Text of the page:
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Emulators vs. real device testing—which one to choose for Appium tests?

Emulators vs. real device testing — which one to choose for Appium tests?

September 14, 2023
 by 
Christy ManjilaChristy Manjila
Christy Manjila

The last ten years in app development and testing have seen big shifts, especially with the entry of AI and ML. We started with straight-line testing methods but quickly adapted to flexible, agile techniques. As users wanted more, developers and testers had to change their game. They focused on making everything smoother, centered on the user, and eliminating unnecessary steps.

Today, a lot of developers use tools that let them build apps for multiple platforms at once. At the same time, testing isn't just about "does this work?" anymore. It's grown to answer questions about how fast, secure, or user-friendly an app is. Agile and DevOps have become standard names in the scene, bringing smart coding advice and data-driven insights.

Within this mix, deciding between using real devices or emulators for Appium testing is a big deal. Both have their strong points and cater to today's app development demands.

So, what is mobile app testing?

Simply put, it's making sure mobile apps do their job well. Whether you're using a smartphone, tablet, or any other handheld device, the app needs to function properly. Tests vary from checking basic functions, gauging speed, and ensuring safety. And given the sheer number of devices and user preferences out there, good testing ensures everyone gets a similar, top-notch experience from the app.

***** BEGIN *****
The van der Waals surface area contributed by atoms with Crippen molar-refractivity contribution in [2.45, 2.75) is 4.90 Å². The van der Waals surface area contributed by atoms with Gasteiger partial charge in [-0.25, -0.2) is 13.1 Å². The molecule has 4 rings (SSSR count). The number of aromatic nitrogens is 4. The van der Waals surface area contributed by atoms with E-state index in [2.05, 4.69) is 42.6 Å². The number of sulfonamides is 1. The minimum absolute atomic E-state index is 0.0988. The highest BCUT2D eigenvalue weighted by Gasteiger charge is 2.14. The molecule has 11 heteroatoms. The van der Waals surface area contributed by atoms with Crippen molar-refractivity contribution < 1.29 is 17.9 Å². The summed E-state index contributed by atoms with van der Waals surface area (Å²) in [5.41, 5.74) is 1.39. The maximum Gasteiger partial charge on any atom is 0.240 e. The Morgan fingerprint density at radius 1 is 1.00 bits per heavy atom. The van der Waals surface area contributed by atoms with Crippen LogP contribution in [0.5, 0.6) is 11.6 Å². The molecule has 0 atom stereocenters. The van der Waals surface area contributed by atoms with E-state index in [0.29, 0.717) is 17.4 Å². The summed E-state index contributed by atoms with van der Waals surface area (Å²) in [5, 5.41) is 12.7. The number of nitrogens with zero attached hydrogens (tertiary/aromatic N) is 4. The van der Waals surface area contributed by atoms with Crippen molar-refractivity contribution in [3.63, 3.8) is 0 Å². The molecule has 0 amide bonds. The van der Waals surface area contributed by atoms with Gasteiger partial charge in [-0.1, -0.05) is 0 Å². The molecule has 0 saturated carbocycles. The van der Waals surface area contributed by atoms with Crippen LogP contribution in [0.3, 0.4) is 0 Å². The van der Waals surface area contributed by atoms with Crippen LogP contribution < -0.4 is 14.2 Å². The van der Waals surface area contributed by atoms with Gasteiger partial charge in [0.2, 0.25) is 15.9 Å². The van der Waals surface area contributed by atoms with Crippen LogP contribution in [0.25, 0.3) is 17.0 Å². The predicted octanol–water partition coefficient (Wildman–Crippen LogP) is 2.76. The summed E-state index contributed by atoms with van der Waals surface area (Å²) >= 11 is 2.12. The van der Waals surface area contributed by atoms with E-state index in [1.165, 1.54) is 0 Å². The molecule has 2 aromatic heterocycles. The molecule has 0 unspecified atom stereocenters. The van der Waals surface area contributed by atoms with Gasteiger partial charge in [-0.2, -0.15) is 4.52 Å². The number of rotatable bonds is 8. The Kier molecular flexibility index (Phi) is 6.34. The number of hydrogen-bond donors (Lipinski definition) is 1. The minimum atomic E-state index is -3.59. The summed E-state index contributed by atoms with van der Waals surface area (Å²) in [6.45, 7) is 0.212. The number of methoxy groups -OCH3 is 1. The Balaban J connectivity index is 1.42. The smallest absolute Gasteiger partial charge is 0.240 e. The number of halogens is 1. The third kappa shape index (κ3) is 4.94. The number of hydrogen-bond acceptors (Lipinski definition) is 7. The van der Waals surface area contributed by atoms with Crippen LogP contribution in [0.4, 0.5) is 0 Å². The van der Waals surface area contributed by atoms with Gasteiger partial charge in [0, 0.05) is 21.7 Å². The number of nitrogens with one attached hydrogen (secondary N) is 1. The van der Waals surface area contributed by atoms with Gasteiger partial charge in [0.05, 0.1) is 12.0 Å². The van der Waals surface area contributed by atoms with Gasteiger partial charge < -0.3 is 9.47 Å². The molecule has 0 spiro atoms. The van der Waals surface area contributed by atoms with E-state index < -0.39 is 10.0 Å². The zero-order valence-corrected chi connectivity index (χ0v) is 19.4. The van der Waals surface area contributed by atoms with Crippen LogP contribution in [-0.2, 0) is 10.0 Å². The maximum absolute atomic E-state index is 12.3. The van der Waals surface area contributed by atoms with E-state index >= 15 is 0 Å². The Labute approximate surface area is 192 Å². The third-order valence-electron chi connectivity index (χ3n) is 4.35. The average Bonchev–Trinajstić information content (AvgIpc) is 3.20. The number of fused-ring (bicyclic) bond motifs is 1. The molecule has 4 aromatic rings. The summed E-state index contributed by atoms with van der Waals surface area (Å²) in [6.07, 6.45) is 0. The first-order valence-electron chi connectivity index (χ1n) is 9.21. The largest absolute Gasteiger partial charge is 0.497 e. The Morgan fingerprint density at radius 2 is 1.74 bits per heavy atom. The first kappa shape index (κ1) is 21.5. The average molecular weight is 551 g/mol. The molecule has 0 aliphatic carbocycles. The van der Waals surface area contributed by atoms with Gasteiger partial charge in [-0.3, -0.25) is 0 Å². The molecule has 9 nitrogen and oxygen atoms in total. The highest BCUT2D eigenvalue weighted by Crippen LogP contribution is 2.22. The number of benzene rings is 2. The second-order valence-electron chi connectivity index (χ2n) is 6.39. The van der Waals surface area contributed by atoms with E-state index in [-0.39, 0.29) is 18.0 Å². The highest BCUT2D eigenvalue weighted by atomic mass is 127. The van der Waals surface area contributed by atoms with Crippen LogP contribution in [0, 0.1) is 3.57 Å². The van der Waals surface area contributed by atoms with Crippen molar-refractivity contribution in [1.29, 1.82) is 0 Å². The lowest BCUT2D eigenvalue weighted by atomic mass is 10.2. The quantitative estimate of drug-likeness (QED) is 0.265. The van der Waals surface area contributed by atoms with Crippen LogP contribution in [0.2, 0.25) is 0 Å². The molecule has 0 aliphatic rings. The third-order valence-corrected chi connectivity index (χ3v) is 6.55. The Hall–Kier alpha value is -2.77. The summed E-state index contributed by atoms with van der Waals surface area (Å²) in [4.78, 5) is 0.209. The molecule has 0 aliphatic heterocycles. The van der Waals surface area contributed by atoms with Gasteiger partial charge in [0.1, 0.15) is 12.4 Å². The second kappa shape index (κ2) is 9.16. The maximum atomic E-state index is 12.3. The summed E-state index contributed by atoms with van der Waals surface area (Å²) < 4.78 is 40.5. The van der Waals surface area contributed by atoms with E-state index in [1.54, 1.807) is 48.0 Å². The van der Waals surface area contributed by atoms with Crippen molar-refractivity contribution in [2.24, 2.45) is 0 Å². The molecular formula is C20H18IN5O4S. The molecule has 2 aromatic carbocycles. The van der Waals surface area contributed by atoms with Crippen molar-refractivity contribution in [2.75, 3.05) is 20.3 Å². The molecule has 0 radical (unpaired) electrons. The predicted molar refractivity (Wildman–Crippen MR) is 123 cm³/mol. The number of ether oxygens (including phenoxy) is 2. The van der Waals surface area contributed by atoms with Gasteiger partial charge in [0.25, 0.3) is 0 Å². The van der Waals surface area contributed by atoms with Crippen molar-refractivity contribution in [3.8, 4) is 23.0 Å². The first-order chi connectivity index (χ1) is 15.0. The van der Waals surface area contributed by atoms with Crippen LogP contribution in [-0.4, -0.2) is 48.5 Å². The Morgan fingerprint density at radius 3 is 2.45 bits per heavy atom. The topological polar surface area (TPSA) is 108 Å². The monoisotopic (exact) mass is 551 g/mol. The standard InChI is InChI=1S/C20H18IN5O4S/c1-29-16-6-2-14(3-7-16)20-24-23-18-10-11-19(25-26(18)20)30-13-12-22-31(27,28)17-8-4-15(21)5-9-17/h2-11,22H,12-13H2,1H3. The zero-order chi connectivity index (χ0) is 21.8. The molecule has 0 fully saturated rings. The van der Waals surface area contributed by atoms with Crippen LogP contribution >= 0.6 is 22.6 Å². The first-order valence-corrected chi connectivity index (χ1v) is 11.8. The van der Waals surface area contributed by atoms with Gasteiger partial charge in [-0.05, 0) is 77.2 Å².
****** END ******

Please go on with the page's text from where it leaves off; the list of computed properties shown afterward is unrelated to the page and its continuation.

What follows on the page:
How do test automation and Appium work together?

Automating tests has been a game-changer. Instead of manually going through every single function, the process can now run automatically, spotting issues faster. This means developers get feedback quicker, make necessary changes, and get the app out in the market faster. Essentially, automation helps catch big problems early on. Many companies are on board with it, seeing it as a way to spot issues early and save money in the long run.

Enter Appium!

Let’s take a closer look at Appium.

Appium isn't just another mobile testing tool. It's an open-source solution that redefines how we test iOS apps and Android apps. One of its standout features is the ability to write automation tests for both platforms using a single API. This means less fuss with platform-specific scripts and a faster, more streamlined testing process.

In the competitive space of mobile test automation, Appium holds its own with its adaptability. It fits right into various testing frameworks, letting teams use their existing know-how. With Appium, there’s no steep learning curve, no unnecessary retraining. When you pair the strengths of test automation with Appium's broad capabilities, you're setting your business up to launch top-notch mobile applications that truly cater to modern user demands.

Analyzing real devices and emulators — what to go for with Appium tests?